Eating Fish and Legumes Tied to a Later Menopause
Forty-five-year-old women need a version of “the talk,” because our bodies are changing in ways that are both really weird and really uncomfortable.
By Nicholas Bakalar, New York Times
A diet rich in fish and vegetables may delay the onset of menopause, a new study has found.
British researchers used health and behavioral data on 9,027 women ages 40 to 65, and followed them for four years. They assessed their diet using a detailed 217-item food frequency questionnaire that included information on portion size.
Over the course of the study, and after excluding women who were pregnant, used hormone replacement therapy or had surgically induced menopause, there were 914 women who went through menopause naturally.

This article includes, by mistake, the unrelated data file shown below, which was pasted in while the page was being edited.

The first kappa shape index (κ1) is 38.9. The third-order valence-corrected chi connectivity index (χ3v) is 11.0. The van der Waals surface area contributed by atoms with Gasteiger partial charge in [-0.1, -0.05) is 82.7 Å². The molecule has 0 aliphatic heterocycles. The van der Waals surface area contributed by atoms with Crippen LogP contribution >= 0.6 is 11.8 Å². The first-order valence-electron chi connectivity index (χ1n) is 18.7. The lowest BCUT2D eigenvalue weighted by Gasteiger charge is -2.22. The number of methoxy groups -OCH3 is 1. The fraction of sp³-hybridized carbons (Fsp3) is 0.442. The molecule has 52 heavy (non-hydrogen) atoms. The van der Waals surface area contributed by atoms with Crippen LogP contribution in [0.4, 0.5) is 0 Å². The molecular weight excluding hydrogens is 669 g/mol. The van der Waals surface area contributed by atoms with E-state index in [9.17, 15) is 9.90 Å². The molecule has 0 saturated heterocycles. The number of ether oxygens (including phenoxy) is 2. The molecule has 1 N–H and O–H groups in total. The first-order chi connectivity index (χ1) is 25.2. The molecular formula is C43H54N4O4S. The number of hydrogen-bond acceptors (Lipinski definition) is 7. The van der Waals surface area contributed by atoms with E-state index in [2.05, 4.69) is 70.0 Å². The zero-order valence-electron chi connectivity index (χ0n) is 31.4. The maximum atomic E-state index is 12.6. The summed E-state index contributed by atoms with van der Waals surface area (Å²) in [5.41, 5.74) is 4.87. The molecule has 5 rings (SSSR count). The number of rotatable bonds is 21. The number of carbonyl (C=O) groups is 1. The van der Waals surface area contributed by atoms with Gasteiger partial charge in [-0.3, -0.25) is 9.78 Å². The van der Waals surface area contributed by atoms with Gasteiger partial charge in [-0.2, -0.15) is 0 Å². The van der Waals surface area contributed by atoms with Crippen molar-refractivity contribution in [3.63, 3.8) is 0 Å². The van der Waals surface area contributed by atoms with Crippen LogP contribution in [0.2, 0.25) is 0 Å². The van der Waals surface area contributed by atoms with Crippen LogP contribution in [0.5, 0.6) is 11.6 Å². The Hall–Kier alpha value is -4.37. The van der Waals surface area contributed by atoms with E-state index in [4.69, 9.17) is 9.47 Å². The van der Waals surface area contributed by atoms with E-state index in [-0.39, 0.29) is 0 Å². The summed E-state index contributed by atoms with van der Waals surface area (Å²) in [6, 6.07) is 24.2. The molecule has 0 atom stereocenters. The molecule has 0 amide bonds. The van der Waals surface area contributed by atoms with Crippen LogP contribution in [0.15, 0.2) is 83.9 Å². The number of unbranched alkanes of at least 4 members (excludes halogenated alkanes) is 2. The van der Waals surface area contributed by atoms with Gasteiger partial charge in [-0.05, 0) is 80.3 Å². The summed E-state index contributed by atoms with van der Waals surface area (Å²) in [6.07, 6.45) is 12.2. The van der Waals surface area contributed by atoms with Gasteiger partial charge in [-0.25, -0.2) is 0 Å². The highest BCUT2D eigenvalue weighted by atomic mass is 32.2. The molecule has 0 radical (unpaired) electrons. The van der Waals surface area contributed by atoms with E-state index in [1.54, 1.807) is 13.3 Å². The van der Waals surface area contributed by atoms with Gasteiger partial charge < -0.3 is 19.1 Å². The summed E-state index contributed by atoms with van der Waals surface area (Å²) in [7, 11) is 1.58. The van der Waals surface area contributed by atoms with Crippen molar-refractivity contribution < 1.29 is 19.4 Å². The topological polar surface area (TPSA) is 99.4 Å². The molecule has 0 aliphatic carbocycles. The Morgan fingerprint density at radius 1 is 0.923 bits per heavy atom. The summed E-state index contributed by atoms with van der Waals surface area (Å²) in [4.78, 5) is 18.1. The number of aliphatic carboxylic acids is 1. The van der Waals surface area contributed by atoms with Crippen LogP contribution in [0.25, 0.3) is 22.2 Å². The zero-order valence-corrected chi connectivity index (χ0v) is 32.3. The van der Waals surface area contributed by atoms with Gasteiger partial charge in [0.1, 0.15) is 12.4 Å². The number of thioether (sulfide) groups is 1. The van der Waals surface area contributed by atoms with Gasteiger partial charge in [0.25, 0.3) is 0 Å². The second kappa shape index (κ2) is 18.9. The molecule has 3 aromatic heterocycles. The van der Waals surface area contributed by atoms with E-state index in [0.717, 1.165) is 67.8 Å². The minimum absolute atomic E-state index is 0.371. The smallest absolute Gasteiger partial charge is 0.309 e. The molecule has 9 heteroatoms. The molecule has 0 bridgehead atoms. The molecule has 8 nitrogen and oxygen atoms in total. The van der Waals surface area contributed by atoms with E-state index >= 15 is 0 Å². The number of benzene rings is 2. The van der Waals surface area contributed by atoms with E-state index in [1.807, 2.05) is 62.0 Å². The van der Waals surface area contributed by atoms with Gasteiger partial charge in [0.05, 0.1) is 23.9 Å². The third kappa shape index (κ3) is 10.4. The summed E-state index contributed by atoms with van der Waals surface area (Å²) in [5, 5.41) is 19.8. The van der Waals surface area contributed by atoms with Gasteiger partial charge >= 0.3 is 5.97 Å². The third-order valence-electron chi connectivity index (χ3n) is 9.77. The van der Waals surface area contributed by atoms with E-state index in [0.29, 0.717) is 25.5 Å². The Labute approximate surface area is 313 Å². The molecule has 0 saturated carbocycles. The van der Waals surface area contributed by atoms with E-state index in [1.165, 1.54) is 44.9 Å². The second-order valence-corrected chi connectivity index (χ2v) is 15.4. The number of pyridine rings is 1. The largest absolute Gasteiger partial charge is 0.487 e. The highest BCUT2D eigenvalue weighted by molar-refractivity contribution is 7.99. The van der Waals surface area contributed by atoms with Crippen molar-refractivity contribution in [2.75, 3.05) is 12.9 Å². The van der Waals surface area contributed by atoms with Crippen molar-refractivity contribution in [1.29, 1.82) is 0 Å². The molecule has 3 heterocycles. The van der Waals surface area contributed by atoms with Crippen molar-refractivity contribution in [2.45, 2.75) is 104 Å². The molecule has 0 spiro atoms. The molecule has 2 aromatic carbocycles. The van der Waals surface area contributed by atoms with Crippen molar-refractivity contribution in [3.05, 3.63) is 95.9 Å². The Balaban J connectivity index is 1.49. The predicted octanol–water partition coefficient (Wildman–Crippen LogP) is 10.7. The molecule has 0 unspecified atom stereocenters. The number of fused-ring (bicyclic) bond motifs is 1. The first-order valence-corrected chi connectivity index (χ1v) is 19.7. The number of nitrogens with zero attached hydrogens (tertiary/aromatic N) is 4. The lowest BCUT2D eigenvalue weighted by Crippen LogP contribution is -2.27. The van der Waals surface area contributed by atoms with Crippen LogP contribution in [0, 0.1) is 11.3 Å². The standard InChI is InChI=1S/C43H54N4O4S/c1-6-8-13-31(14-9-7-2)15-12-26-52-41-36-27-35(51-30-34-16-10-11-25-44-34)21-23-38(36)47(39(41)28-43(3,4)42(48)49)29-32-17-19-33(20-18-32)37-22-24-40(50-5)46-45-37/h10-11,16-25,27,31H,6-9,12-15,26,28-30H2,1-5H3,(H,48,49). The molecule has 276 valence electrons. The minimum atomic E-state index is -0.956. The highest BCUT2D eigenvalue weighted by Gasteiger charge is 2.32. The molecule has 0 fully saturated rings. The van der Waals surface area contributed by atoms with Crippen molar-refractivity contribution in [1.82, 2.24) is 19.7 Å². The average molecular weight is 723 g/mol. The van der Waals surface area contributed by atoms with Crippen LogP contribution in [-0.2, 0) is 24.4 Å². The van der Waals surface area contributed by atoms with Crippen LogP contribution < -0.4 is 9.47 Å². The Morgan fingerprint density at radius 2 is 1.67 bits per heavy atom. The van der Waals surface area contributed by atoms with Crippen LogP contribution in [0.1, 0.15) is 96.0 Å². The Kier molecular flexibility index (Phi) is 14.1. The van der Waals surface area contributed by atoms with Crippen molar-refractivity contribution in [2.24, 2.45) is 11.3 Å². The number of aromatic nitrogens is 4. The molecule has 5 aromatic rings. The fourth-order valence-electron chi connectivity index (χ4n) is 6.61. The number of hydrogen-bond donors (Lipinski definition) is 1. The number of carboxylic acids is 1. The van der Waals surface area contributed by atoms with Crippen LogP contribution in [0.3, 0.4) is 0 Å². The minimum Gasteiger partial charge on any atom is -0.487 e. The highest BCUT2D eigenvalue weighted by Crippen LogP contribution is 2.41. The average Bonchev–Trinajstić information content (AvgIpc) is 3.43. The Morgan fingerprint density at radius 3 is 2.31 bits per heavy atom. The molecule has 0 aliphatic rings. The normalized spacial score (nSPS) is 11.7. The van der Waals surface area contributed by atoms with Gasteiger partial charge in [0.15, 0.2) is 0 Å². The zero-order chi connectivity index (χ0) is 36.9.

The study, in the Journal of Epidemiology and Community Health, found that the average age at menopause was 51. After adjusting for body mass index, socioeconomic factors, smoking, alcohol consumption and other variables, they found that for each additional two-and-a-half-ounce portion a day of fresh legumes (like peas or beans), menopause was delayed by about one year, and for each additional three-ounce portion of oily fish, by about three years. Eating refined rice and pasta, on the other hand, was associated with an earlier age of menopause.
“This is an observational study,” said the lead author, Yashvee Dunneram, a Ph.D. student at the University of Leeds in England, “and we can’t advise women on what to eat or not eat based on our findings. But it would be good if it could prompt more studies that might explain the exact mechanism.”